This Doesn’t Mean What You Think It Means

You’ve seen these lights all over the place, usually dangling over busy intersections. But, have you ever wondered what the different colors are meant to signify? I did, so I did a little research. Many years ago, these “red” lights were actually used to signal drivers to stop, usually at intersections. This practice has long been abandoned, so I’ve studied how today’s drivers behave around these color-changing signals. I’m now convinced that it no longer has anything to do with stopping. As I’m always looking for ways to improve the driving skills of everyone else on the road, I thought I’d tcloseup-traffic-signal-showing-red.jpgry to offer some insight into this curious pendulum of light.

If you are presented with this “red light” signal, you are supposed to quickly glance to your left, decide whether there is a space at least the length of your car plus an extra foot or two, and then accelerate quickly into that space without slowing down at the signal. Awareness of the capabilities of your vehicle will be required in this situation. If you are driving a Camaro SS, Mustang GT, or BMW, you may be able to enter a much smaller space on a road with much higher speeds. Be brave and go for it! Slowing down in this situation might cause other vehicles to hit you from behind, and I don’t think you want this. Please be courteous to the drivers behind you!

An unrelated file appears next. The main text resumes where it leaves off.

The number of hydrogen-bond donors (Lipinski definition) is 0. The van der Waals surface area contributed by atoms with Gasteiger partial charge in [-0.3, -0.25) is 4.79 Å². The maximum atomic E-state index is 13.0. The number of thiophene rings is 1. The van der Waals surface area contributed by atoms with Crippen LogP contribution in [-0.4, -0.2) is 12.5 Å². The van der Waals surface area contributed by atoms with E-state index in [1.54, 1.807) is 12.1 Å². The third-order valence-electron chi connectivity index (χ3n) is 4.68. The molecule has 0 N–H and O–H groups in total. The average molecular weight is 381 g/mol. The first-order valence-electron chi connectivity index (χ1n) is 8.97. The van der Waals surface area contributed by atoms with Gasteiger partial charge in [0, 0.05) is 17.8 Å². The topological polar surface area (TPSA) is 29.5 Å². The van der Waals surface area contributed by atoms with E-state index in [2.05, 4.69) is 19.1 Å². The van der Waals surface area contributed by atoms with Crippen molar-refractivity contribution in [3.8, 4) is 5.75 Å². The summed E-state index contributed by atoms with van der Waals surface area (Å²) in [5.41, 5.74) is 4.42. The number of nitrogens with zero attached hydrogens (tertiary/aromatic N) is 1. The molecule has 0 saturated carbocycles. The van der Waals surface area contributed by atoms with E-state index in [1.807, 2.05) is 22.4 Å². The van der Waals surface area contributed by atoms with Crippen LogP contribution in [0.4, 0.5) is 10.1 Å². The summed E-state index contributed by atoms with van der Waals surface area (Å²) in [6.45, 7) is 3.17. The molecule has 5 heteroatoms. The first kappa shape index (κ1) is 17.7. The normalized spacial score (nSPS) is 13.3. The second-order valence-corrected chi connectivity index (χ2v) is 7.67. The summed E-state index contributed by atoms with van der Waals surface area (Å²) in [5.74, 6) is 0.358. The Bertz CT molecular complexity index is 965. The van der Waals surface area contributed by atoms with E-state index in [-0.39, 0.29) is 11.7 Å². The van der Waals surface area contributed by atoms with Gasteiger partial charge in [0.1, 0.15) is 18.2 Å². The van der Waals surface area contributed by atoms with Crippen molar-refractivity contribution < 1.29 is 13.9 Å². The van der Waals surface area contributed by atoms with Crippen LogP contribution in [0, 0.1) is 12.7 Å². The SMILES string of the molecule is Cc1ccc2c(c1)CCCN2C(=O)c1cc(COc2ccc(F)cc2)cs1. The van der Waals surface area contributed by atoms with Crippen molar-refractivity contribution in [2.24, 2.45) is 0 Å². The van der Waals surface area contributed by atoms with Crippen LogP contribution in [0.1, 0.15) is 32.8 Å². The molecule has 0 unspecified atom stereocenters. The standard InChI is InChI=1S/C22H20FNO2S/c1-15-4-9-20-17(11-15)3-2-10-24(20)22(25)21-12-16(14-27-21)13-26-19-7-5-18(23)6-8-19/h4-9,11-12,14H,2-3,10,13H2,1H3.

Now a word of caution for those of you on opposing streets. You are no doubt facing a green or yellow one, and your response could be slightly different. If your signal is green, this means that you should move your foot from the accelerator to cover the brake pedal. A green signal simply means that your path is about to be interrupted, possibly unexpectedly if you happen to be glancing at a phone, changing the radio station (in antique cars without steering wheel controls), or trying to get your coffee cup back into the cup holder. The green signal is a mere convenience to help you prepare for those events. It has nothing at all to do with the antiquated, “right of way” concepts as was once believed decades ago.